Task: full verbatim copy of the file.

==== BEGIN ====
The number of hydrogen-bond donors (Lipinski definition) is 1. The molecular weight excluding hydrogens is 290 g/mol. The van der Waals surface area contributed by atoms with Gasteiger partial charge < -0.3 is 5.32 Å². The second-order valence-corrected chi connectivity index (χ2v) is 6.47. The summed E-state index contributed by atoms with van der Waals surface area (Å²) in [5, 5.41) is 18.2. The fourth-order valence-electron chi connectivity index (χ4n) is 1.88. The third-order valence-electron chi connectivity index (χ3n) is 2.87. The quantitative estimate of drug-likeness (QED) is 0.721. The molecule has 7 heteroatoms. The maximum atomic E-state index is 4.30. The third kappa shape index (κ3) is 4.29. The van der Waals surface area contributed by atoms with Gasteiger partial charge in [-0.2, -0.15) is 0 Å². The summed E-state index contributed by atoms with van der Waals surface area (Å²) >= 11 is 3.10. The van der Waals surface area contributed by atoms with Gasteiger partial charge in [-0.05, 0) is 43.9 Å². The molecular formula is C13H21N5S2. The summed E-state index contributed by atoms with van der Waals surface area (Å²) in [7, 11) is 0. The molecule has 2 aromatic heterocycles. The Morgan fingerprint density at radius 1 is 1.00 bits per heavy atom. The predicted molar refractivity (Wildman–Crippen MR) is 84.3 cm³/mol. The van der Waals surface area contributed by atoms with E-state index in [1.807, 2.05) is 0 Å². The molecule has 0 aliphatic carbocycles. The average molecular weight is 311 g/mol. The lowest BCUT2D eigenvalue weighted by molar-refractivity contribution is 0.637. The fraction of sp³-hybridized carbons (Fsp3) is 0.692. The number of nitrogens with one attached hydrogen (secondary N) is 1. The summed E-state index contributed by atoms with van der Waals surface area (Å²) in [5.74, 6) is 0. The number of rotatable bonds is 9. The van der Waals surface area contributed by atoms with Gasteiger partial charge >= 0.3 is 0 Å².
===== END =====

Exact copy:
The number of hydrogen-bond donors (Lipinski definition) is 1. The molecular weight excluding hydrogens is 290 g/mol. The van der Waals surface area contributed by atoms with Gasteiger partial charge < -0.3 is 5.32 Å². The second-order valence-corrected chi connectivity index (χ2v) is 6.47. The summed E-state index contributed by atoms with van der Waals surface area (Å²) in [5, 5.41) is 18.2. The fourth-order valence-electron chi connectivity index (χ4n) is 1.88. The third-order valence-electron chi connectivity index (χ3n) is 2.87. The quantitative estimate of drug-likeness (QED) is 0.721. The molecule has 7 heteroatoms. The maximum atomic E-state index is 4.30. The third kappa shape index (κ3) is 4.29. The van der Waals surface area contributed by atoms with Gasteiger partial charge in [-0.2, -0.15) is 0 Å². The summed E-state index contributed by atoms with van der Waals surface area (Å²) >= 11 is 3.10. The van der Waals surface area contributed by atoms with Gasteiger partial charge in [-0.05, 0) is 43.9 Å². The molecular formula is C13H21N5S2. The summed E-state index contributed by atoms with van der Waals surface area (Å²) in [7, 11) is 0. The molecule has 2 aromatic heterocycles. The Morgan fingerprint density at radius 1 is 1.00 bits per heavy atom. The predicted molar refractivity (Wildman–Crippen MR) is 84.3 cm³/mol. The van der Waals surface area contributed by atoms with E-state index in [1.807, 2.05) is 0 Å². The molecule has 0 aliphatic carbocycles. The average molecular weight is 311 g/mol. The lowest BCUT2D eigenvalue weighted by molar-refractivity contribution is 0.637. The fraction of sp³-hybridized carbons (Fsp3) is 0.692. The number of nitrogens with one attached hydrogen (secondary N) is 1. The summed E-state index contributed by atoms with van der Waals surface area (Å²) in [5.74, 6) is 0. The number of rotatable bonds is 9. The van der Waals surface area contributed by atoms with Gasteiger partial charge >= 0.3 is 0 Å².